ex·​pel | \ ik-ˈspel How to pronounce expel (audio) \
expelled; expelling

Definition of expel

transitive verb

1 : to force out : eject expelled the smoke from her lungs
2 : to force to leave (a place, an organization, etc.) by official action : take away rights or privileges of membership was expelled from college

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Other Words from expel

expellable \ ik-​ˈspe-​lə-​bəl How to pronounce expel (audio) \ adjective

Choose the Right Synonym for expel

eject, expel, oust, evict mean to drive or force out. eject carries an especially strong implication of throwing or thrusting out from within as a physical action. ejected an obnoxious patron from the bar expel stresses a thrusting out or driving away especially permanently which need not be physical. a student expelled from college oust implies removal or dispossession by power of the law or by force or compulsion. police ousted the squatters evict chiefly applies to turning out of house and home. evicted for nonpayment of rent

Did You Know?

To expel is to drive out, and its usual noun is expulsion. Expel is similar to eject, but expel suggests pushing out while eject suggests throwing out. Also, ejecting may only be temporary: the player ejected from a game may be back tomorrow, but the student expelled from school is probably out forever.

Examples of expel in a Sentence

The club may expel members who do not follow the rules. She was expelled from school for bad behavior. expel air from the lungs
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Recent Examples on the Web Last year, the administration added Title 42, a Centers for Disease Control and Prevention order that allows border officials to immediately expel migrants to Mexico or their home countries because of the pandemic. al, "Honduran teen who lost arm, leg in train accident struggles to reunite with mother in Alabama," 29 Apr. 2021 Advocates have in part blamed a Trump-era policy put in place during the pandemic that allows border officials to swiftly expel migrants encountered at the border for pushing migrants to smugglers. Priscilla Alvarez, CNN, "Biden administration announces new operation to crack down on human smuggling," 27 Apr. 2021 House Speaker Nancy Pelosi, though, shut down the effort to expel Greene from Congress, instead stopping at Democrats removing Greene from her committee assignments after the Republican conference refused to do so alone. Emily Brooks, Washington Examiner, "Marjorie Taylor Greene proposes expelling Maxine Waters, adopting Democratic tactic used on her," 19 Apr. 2021 Last year, the administration added Title 42, a Centers for Disease Control and Prevention order that allows border officials to immediately expel migrants to Mexico or their home countries because of the pandemic. San Diego Union-Tribune, "Honduran teen wants to reunite with his mother in U.S. But the border remains closed to him," 18 Apr. 2021 In March, 103,900 people were expelled by CBP under Title 42, which allows Customs and Border Protection to expel undocumented migrants to prevent the spread of COVID-19 in holding facilities. Rebecca Morin, USA TODAY, "Migrant encounters up 71% in March as Biden administration grapples with border," 8 Apr. 2021 Title 42, a pandemic-era rule which allows the administration to expel migrants without due process for public health reasons. NBC News, "Meet the Press - March 21, 2021," 21 Mar. 2021 On Friday, Representative Jimmy Gomez, Democrat of California, introduced a resolution to expel Ms. Greene from Congress, arguing that her past social media posts, including advocating Speaker Nancy Pelosi’s execution, disqualified her from serving. New York Times, "With Disruption and Trolling, Greene Reflects G.O.P.’s Shift," 19 Mar. 2021 Most notably, the administration has left in place the Trump-era CDC Title 42 order, which allows border officials to summarily expel almost anyone detained at the border without documentation, ostensibly as a pandemic-response measure. Felipe De La Hoz, The New Republic, "The Infernal Challenge of Ending “Kids In Cages”," 15 Mar. 2021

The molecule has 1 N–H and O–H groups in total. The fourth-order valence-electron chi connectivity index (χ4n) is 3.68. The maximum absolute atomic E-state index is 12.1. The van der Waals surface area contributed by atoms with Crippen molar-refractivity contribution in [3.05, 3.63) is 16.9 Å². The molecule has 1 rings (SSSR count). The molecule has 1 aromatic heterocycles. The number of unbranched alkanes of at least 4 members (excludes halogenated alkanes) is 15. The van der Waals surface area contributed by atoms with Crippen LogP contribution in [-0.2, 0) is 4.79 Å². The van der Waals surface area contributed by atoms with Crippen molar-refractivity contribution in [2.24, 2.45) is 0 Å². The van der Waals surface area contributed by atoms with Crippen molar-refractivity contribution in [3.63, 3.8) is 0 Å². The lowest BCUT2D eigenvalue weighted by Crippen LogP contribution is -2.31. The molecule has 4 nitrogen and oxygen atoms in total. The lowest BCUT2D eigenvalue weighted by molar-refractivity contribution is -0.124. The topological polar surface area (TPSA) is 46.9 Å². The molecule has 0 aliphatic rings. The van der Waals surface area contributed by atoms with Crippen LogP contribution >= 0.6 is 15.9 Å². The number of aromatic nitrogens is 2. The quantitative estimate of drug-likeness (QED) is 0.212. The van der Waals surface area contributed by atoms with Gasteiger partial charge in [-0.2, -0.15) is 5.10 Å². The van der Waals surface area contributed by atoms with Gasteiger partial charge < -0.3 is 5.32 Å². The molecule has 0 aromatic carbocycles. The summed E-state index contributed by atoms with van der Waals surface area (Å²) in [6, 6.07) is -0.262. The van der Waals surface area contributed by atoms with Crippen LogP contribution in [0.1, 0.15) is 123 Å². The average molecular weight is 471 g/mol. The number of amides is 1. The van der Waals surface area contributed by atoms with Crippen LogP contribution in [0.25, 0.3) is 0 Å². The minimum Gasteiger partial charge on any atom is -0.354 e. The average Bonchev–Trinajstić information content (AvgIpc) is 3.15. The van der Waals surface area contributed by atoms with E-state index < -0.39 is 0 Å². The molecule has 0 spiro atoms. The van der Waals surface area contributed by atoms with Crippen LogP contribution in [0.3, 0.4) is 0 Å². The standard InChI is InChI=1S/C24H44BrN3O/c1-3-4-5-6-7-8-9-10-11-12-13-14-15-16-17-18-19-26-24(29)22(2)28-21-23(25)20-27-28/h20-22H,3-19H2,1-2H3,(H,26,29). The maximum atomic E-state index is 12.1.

These example sentences are selected automatically from various online news sources to reflect current usage of the word 'expel.' Views expressed in the examples do not represent the opinion of Merriam-Webster or its editors. Send us feedback.

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First Known Use of expel

14th century, in the meaning defined at sense 1

History and Etymology for expel

Middle English expellen, from Latin expellere, from ex- + pellere to drive — more at felt

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Time Traveler for expel

Time Traveler

The first known use of expel was in the 14th century

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Statistics for expel

Last Updated

4 May 2021

Cite this Entry

“Expel.” Merriam-Webster.com Dictionary, Merriam-Webster, https://www.merriam-webster.com/dictionary/expel. Accessed 9 May. 2021.

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More Definitions for expel



English Language Learners Definition of expel

: to officially force (someone) to leave a place or organization
: to push or force (something) out


ex·​pel | \ ik-ˈspel How to pronounce expel (audio) \
expelled; expelling

Kids Definition of expel

1 : to force to leave He was expelled from school.
2 : to force out expel air from lungs

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More from Merriam-Webster on expel

Thesaurus: All synonyms and antonyms for expel

Nglish: Translation of expel for Spanish Speakers

Britannica English: Translation of expel for Arabic Speakers

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